There were 11 speeches given by cardinals representing each of the continents and the topics discussed were: activities of the Holy See and its relations with bishops throughout the world; Church renewal in light of Vatican Council II; the Church's position and the need for the New Evangelization in today's world with its diverse cultural environments. Number 37 of Benedict XVI's Motu Proprio concerning the beginning of the Conclave was presented to the prelates but no decision regarding its date was made.

There was also a proposal, endorsed by the Particular Congregation, to dedicate tomorrow afternoon to prayer in St. Peter's Basilica. The Cardinal Dean, Angelo Sodano, will lead the prayers. This initiative will also serve as an invitation to the entire Church to pray at this important moment. The ceremony is open to the public so any faithful who so desire may attend.

In conclusion, the text of a telegram for Pope Emeritus Benedict XVI, which was signed by Cardinal Dean Sodano, was approved. It reads: “To His Holiness, Pope Emeritus Benedict XVI, Castel Gandolfo.”

The Cardinal Fathers, gathered at the Vatican for the General Congregations in view of the next conclave, send you their devoted greetings and express their renewed gratitude for all your illustrious Petrine ministry and for your example of generous pastoral care for the good of the Church and of the world. With their gratitude they hope to represent the recognition of the entire Church for your tireless work in the vineyard of the Lord. In conclusion, the members of the College of Cardinals trust in your prayers for them, as well as for the whole Church.”

Fr. Lombardi reported that the preparations for the Conclave have begun in the Sistine Chapel so it is now closed to visitors. He also presented data on the media coverage of the events of the Holy See in these days: 4,432 temporarily accredited journalists have joined the 600 permanently accredited journalists. The more than 5,000 journalists represent 1,004 news outlets, 65 nations, and 24 languages.


Vatican City, 5 March 2013 (VIS) – On a tapestry hanging in the eponymous gallery of the Vatican Museums, we find one of the oldest witnesses of the chalice-urns that served to gather the ballots of the cardinals voting in the election of a new pontiff.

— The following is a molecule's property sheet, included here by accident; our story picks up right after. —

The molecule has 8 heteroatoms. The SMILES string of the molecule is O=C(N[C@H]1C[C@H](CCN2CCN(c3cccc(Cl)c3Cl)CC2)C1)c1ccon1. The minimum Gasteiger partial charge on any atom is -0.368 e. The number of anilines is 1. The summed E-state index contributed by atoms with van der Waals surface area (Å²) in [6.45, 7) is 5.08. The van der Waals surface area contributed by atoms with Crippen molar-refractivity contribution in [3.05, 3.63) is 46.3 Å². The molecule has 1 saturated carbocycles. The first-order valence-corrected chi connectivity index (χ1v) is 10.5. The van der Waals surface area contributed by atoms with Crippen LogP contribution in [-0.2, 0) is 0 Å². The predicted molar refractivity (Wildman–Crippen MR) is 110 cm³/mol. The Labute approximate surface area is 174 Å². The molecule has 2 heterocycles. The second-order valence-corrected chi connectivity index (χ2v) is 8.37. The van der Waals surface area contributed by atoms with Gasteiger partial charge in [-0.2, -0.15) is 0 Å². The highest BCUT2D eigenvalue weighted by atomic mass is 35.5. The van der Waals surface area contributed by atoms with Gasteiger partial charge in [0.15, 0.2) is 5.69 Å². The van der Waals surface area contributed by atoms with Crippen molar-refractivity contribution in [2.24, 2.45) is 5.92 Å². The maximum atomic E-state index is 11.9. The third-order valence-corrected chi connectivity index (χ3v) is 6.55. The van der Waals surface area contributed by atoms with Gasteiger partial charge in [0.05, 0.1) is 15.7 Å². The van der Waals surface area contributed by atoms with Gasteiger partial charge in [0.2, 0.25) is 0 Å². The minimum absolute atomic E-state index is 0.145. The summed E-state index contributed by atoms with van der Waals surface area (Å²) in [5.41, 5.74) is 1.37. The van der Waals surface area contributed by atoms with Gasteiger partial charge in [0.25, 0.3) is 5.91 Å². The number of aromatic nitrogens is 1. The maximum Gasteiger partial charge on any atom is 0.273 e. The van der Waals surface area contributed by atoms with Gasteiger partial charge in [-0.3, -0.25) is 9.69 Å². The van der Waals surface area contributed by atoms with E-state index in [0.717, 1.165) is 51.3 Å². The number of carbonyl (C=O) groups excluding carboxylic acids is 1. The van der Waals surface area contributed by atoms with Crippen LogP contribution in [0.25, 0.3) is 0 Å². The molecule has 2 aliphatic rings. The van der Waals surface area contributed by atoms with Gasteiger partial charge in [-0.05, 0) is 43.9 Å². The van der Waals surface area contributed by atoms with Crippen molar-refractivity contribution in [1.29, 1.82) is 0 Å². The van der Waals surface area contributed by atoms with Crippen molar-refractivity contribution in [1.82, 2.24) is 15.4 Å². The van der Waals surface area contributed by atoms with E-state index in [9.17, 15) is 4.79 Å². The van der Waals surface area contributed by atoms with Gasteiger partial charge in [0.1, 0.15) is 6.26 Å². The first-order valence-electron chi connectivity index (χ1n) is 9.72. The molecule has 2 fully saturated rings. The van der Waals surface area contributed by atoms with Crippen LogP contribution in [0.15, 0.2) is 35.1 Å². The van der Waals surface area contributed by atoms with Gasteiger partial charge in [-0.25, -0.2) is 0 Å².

The tapestry relates an episode narrated in the chronicles of the election of Pope Urban VIII (1623-1644). In the final scrutiny, during the counting of the ballots, one ballot was missing. On the right-hand side of the tapestry, one can see a scrutineer who is looking inside a large chalice with attention and interest, as if to verify the presence of the lost ballot.

A chalice that is very similar to the one seen in the tapestry and a pyx (ciborium) are preserved in the pontifical sacristy of the Sistine Chapel. This chalice and pyx have been used to gather the voting ballots in the conclaves of the last century, up to the election of John Paul II.

With the promulgation of the Apostolic Constitution "Universi Dominici Gregis" concerning the period of Sede Vacante of the Apostolic See and the election of the Roman Pontiff (John Paul II, 22 February 1996), the need arose to adapt the urns to the new norms. It was necessary to add a new urn to the chalice and pyx called for in previous regulations, in order to receive the votes of any cardinals having the right to vote but who were impeded through illness from leaving their room to be present for the voting process in the Sistine Chapel. Rather than creating another urn, three new ones were designed during John Paul II's pontificate, principally to make them more functional for the intended use, but also to make them uniform.